Pell Center

The Pell Center for International Relations and Public Policy at Salve Regina is a multidisciplinary research center focused at the intersection of politics, policies and ideas.

Online Privacy and the Fourth Amendment, Malaysia Airlines |Picks of the Week


Users’ Privacy and Online Content NOT Protected by the Fourth Amendment

The US Decides Everything Digital Is Not Protected By The Fourth Amendment | Business Insider

Government’s Brief in Support of the Magistrate Judge’s Decision to Uphold a Warrant Ordering Microsoft to Disclose Records Within Its Custody and Control | U.S. States District Court Southern District of New York

Obama Administration Says the World’s Servers Are Ours | ArsTechnica

In a hotly contentious legal case that calls into question Fourth Amendment rights in a digital era, the US government has decided that data stored online—your emails, digital photos, etc.—does not enjoy the same type of Fourth Amendment protection as physical information.

The controversy was sparked by a drug trafficking case in which the US Justice Department demanded that Microsoft disclose emails stored in a datacenter in Dublin, Ireland. Microsoft contested the warrant contending that digital and physical property should be protected equally and that “the government cannot seek and a court cannot issue a warrant allowing federal agents to break down the doors of Microsoft’s Dublin facility.” The US government countered Microsoft’s endeavors to keep data abroad safe from the prying eye of government officials, and justified its decision as a necessary one in a time where electronic communications can be exploited by “fraudsters” and “hackers,” both domestically and abroad.

A chorus of tech giants including Apple, AT&T, Cisco, and Verizon have weighed in in support of Microsoft, stating that such a decision contradicts foreign data protection laws, and further erodes the trust—and ultimately the leadership—of US technologies in the global market, especially in the post-Snowden era.

The case is not over yet and the battle to protect users’ privacy around the world is just at the beginning, so expect a lot of litigation on the issue. And while nobody reading this (we hope) is hiding drug trafficking info online, we’d bet a good number are storing their pictures online… apparently those are not protected by the Fourth Amendment the way, say, a physical photo album in your house would be.- Francesca Spidalieri, Fellow for Cyber Leadership

                                                  Not an ordinary, unordinary day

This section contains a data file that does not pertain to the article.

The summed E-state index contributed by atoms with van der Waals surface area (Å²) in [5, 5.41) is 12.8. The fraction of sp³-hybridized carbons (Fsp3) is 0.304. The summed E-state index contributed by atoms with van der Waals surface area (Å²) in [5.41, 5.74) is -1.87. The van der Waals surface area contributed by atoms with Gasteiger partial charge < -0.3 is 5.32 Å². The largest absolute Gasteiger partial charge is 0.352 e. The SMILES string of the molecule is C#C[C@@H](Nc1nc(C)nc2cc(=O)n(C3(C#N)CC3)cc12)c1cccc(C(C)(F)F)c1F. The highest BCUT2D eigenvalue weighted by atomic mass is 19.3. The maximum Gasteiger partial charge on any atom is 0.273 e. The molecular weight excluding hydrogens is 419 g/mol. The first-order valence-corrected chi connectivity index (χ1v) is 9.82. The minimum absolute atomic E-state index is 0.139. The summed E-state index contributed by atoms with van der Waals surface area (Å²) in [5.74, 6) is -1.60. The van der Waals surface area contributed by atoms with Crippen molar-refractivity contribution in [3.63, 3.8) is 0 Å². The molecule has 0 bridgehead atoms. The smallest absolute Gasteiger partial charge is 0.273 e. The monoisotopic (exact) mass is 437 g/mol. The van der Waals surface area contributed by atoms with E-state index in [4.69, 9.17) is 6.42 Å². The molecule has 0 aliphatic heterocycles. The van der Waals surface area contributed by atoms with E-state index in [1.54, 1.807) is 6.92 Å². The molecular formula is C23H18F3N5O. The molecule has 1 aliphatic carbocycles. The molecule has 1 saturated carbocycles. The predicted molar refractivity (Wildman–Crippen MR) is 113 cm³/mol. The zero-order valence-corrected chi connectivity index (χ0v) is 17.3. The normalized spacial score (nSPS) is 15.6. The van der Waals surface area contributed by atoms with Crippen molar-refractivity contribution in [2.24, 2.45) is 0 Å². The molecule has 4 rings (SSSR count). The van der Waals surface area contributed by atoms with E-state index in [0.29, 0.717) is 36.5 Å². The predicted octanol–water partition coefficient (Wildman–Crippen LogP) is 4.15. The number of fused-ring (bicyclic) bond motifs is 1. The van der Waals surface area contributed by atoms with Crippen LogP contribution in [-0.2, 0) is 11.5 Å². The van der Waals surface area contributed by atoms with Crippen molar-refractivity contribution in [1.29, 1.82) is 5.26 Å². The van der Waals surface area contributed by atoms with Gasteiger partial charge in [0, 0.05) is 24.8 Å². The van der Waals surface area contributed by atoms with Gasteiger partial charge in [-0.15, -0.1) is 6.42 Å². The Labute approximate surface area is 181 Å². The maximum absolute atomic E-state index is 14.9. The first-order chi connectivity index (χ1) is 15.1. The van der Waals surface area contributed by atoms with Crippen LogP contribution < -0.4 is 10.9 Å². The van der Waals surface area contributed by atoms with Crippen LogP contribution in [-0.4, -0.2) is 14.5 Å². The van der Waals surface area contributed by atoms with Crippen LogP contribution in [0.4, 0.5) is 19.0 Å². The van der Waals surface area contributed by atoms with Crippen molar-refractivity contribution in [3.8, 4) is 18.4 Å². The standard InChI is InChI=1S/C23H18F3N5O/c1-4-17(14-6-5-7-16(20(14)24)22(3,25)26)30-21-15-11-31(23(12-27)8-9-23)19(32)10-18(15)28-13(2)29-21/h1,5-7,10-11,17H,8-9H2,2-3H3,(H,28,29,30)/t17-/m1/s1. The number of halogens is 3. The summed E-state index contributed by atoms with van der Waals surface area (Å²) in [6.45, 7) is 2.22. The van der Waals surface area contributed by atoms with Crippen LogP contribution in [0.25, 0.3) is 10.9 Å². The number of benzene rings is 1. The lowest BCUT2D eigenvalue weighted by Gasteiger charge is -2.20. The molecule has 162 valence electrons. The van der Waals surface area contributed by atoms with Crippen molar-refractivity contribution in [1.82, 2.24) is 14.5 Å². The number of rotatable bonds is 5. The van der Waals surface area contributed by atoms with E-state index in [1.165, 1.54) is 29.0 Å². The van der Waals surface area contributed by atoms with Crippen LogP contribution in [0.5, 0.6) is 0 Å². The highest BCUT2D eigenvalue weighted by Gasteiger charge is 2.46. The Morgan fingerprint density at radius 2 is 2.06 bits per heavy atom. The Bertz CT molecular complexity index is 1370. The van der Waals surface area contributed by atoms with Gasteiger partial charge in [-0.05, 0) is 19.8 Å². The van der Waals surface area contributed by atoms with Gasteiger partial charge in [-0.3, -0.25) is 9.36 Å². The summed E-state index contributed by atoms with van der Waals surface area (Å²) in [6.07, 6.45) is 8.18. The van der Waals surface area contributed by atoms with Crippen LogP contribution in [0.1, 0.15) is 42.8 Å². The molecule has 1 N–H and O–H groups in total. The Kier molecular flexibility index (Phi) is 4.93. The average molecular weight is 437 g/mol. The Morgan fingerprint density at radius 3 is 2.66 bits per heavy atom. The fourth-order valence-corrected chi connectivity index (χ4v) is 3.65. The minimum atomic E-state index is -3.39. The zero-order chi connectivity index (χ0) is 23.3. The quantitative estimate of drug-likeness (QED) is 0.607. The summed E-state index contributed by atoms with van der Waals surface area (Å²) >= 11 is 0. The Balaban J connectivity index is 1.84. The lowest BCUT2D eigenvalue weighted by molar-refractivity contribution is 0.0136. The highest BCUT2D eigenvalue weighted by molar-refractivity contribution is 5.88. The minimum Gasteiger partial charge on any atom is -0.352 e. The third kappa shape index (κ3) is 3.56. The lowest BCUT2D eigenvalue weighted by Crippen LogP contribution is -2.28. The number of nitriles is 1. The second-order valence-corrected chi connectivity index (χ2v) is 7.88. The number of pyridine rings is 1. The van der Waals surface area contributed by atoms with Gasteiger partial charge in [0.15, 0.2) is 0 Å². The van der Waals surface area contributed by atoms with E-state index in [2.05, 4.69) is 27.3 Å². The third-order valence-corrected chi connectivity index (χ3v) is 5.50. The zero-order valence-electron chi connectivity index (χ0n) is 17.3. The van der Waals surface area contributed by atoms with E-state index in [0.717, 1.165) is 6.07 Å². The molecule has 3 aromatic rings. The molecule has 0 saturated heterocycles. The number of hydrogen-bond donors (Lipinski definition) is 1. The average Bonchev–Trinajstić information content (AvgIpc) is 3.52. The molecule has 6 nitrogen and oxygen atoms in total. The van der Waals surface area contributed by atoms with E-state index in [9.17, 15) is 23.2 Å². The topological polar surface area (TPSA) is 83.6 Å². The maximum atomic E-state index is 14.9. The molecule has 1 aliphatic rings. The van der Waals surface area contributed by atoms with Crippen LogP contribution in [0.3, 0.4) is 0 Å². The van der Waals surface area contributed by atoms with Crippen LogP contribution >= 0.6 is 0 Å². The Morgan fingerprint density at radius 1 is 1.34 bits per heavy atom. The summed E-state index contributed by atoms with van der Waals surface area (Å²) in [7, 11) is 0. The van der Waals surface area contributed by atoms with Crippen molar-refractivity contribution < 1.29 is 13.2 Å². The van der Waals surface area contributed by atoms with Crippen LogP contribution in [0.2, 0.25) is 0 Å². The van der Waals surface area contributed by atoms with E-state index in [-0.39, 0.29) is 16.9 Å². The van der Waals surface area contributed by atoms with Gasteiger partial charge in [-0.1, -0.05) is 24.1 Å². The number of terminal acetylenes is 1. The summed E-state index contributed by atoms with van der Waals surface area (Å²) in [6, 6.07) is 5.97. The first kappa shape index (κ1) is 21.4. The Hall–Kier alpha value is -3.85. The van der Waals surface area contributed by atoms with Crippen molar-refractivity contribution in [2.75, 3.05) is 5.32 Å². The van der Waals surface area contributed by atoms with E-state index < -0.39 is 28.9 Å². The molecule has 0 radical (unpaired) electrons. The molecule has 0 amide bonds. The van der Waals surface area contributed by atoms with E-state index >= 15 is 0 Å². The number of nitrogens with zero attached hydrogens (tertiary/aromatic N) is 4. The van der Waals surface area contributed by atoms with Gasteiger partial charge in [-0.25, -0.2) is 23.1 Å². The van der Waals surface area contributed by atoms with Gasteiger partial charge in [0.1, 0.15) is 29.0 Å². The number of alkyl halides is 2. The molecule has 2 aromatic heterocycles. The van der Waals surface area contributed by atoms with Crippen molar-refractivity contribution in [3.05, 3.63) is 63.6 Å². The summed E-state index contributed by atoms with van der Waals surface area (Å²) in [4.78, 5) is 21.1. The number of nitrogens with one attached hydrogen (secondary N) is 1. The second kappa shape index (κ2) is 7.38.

China tells U.S. to stay out of South China Seas dispute | Reuters

Japan Announces a Military Shift to Thwart China | The New York Times

China thinks it can defeat America in battle | The Week

I’ve been slowly building my depth on developments in the South China Sea where tensions between China, the United States, Japan, Vietnam and the Philippines are rising.  The more I read, the more convinced I’ve become that China is assertive because it believes it can be so with little consequence.

And then July 17, 2014 happened.  A Malaysia Airlines flight from Amsterdam to Kuala Lumpur went down over eastern Ukraine.  As of 5:00 PM yesterday, the U.S. government seems to believe the plane was shot-down.  Not too much earlier this afternoon, we learned that Israel had launched a ground-operation into Gaza following days of airstrikes and rocket attacks.

Certainly, none of the events today are unprecedented—as sad a comfort as that might be.  But combined with the Syrian civil war and it’s 160,000 dead; the great-power land-grab that Russia pulled-off in Crimea; the continuing tumult in Libya; the clear inability of Iraqi defense forces to defend themselves despite a decade-long $25 billion investment from Uncle Sam; and the crisis on America’s southern border in which 90,000 unaccompanied children will try to walk into the United States from unstable countries in the Western hemisphere and we’re left to wonder, what happened?

Twenty years ago, the world’s economy was expanding, democracy was spreading, the United Nations seemed relevant, and the rule of law seemed ascendant.  Now here we are, well into the second decade of the 21st century, and we’re still suffering economically; democracy in the United States seems wholly dysfunctional at the federal level—at least; the United Nations hasn’t been relevant since Colin Powell’s presentation to the Security Council prior to the invasion of Iraq—you remember, the mobile biological weapons labs; and more than ever the only law that seems to matter is the natural law of force.

So China’s more assertive in the South China Sea.  Japan is changing its interpretation of its constitution so it can act stronger in the region.  With so much changing globally I’m left to conclude that there is some common element that ties all of these crises together.

Are you ready?

The world no longer fears the United States.

Let that soak in for a bit.

Over a decade of conflict against ill-trained and poorly equipped insurgents in Iraq and Afghanistan, the world learned that the United States military is not unstoppable.  The American public can grow weary of conflict.  And international conventions do not matter if leaders and their followers are willing to endure short-term economic pain.

Am I suggesting that U.S. weakness is the reason someone shot-down Malaysian Airlines Flight 17 over Ukraine?  Of course not—at least not directly.

But I am strongly asserting that the level of disorder in the world is a function of the dangerous erosion of American power.  Whether that perception is real or merely perceived will matter only in the history books.  For now, it’s important to ask the question as we ponder the path ahead.- Dr. James Ludes, Executive Director of the Pell Center

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